As the son of a former Salmon River boys hockey state champion, Caiden Cartier and the 2021-22 Shamrocks are looking to create a legacy of their own, 30 years later. Vin Gallo/Malone Telegram

FORT COVINGTON — Caiden Cartier had his hockey stick.

But not his skates.

Cartier (Car-ch-yay) was shooting at home.

Had the net. But no ice.

He wound up and swung.

Solid contact. All twine.

No crowd roar. No goal horn.

Just the scrape of his stick on asphalt and the occasional slap shot, running off as echoes into the vast expansion of the North Country.

At least he had one of his favorite sports to pass the time.

Almost. Not quite.

It wasn’t Cavanaugh Arena.

It wasn’t with his friends.

It was the shell of what Cartier felt he had in the sport.

It wasn’t Salmon River boys hockey.

During the winter of 2020, this was the norm for Cartier.

He’d shoot around. A couple nights a week.

Maybe.

The Shamrock defenseman couldn’t think of much else he could do to pass the time.

What was there?

“Probably, nothing,” Cartier said. “(There) really wasn’t anything to do.”

With winter sports shut down last year, Salmon River did not get back onto the ice until last February, in an abbreviated season where it finished 8-0-1.

The currently 7-0 2021-22 Shamrocks haven’t lost a game since getting hockey back.

They have revived hopes that this year’s schedule can lead into sectionals, after enduring a season without playoffs.

Cartier’s father, Casey, played with Caiden’s coach, Tim Cook and Salmon River Athletic Director Shawn Miller. The trio back in 1992 was a part of the Shamrocks’ boys hockey state title run.

“(It started) with my dad,” Cartier said. “I kinda followed him.”

Casey was a state champion, 30 years ago as a junior in high school.

Caiden, now a junior at Salmon River, is direct with his priorities.

“Winning,” Cartier said. “And doing it with my friends.”

Salmon River’s current roster has an entire childhood worth of experience together, whether on the ice or soccer field. The Shamrocks have excitement surrounding this year’s group, a mix of talent they say has been over a decade in the making.

“One of the things that’s nice about this is, these are all the minor hockey kids who have played together most of the way through,” Salmon River head coach Tim Cook said in November. “It’s been a build. Just like soccer, it’s been a 12-year build.”

Following a strong playoff performance for the Shamrocks’ boys soccer team, Cartier this winter has emerged as an all-around player for Salmon River.

“He’s definitely elevated his game,” Cook said. “Whether it be soccer or hockey. I thought in those last couple of playoff games, in soccer he really showed a different gear. And here, he’s been putting some points up but he’s been playing well for us defensively (as well).”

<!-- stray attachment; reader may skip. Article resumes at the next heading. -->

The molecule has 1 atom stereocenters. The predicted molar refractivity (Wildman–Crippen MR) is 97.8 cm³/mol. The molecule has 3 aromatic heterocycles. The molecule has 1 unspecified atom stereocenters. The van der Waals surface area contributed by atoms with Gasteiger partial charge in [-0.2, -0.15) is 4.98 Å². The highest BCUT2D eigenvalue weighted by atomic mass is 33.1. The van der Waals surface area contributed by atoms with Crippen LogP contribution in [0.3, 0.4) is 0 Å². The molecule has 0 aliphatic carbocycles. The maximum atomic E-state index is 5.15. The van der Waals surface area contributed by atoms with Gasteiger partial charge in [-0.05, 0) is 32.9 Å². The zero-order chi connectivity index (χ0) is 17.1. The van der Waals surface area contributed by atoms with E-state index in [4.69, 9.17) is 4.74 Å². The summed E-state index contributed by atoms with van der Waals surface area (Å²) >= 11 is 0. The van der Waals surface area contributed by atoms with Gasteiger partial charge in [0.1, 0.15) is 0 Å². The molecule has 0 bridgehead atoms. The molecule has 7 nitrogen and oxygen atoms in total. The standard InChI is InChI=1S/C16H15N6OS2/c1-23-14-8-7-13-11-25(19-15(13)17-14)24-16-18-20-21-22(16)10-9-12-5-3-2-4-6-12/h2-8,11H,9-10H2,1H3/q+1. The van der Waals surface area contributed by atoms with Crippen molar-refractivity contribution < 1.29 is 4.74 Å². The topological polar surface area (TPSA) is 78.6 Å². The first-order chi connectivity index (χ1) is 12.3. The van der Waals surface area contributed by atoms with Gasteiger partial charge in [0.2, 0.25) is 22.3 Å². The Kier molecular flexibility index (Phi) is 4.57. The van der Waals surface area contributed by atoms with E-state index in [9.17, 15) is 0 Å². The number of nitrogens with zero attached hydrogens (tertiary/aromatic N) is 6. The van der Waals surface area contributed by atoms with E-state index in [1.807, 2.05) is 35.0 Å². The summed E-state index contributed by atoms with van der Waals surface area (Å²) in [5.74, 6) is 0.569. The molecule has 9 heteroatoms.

Being the younger of his older siblings, Cameron and Carli, Caiden has been competing since he was first introduced to hockey.

With the rink only three miles from their home, Casey would bring his children before heading into work in the afternoon.

Along with Cameron and Carli, Caiden started skating at around 3-4 years old.

Hockey came in stride.

“He didn’t really have a choice,” Casey said of Caiden. “It was always mini sticks in the hallway.”

Was he good at mini sticks in the hallway?

“I dunno, it turned into a fight half the time,” Casey said. “It got pretty aggressive. They played until we had to make ‘em to stop.”

Casey and his wife, Tammy, said Caiden was an instigator among the three.

Over the years, Cartier has been looking for a balanced aggression on the ice.

“You’ve got to walk that line … He likes to push buttons, that one,” Casey said. “He’ll pick at ya and pick at ya. Kinda like me.”

Casey said, he didn’t exactly take it easy on Caiden, when he first picked up the hockey stick and took on his dad in the driveway. In his introduction to competition, Caiden and his siblings had to work for it.

“Parents always used to say to me, you’re too hard on the kids. You’ve gotta let ‘em win once in a while,” Casey said. “I say, what does that teach ‘em? You don’t have to work for it to win? So, I went just as hard as they did.”

For months, Cartier would pace that same driveway where he started competing.

Flicking shots into the net, alone.

But he can lace up his skates now.

Stride across the ice.

Battle alongside his friends.

Cartier knows, there’s a crown to be won.

“It’s what I like to do,” Cartier said. “Got nothing else to do, so I have fun playing hockey … It gets my mind off everything.”

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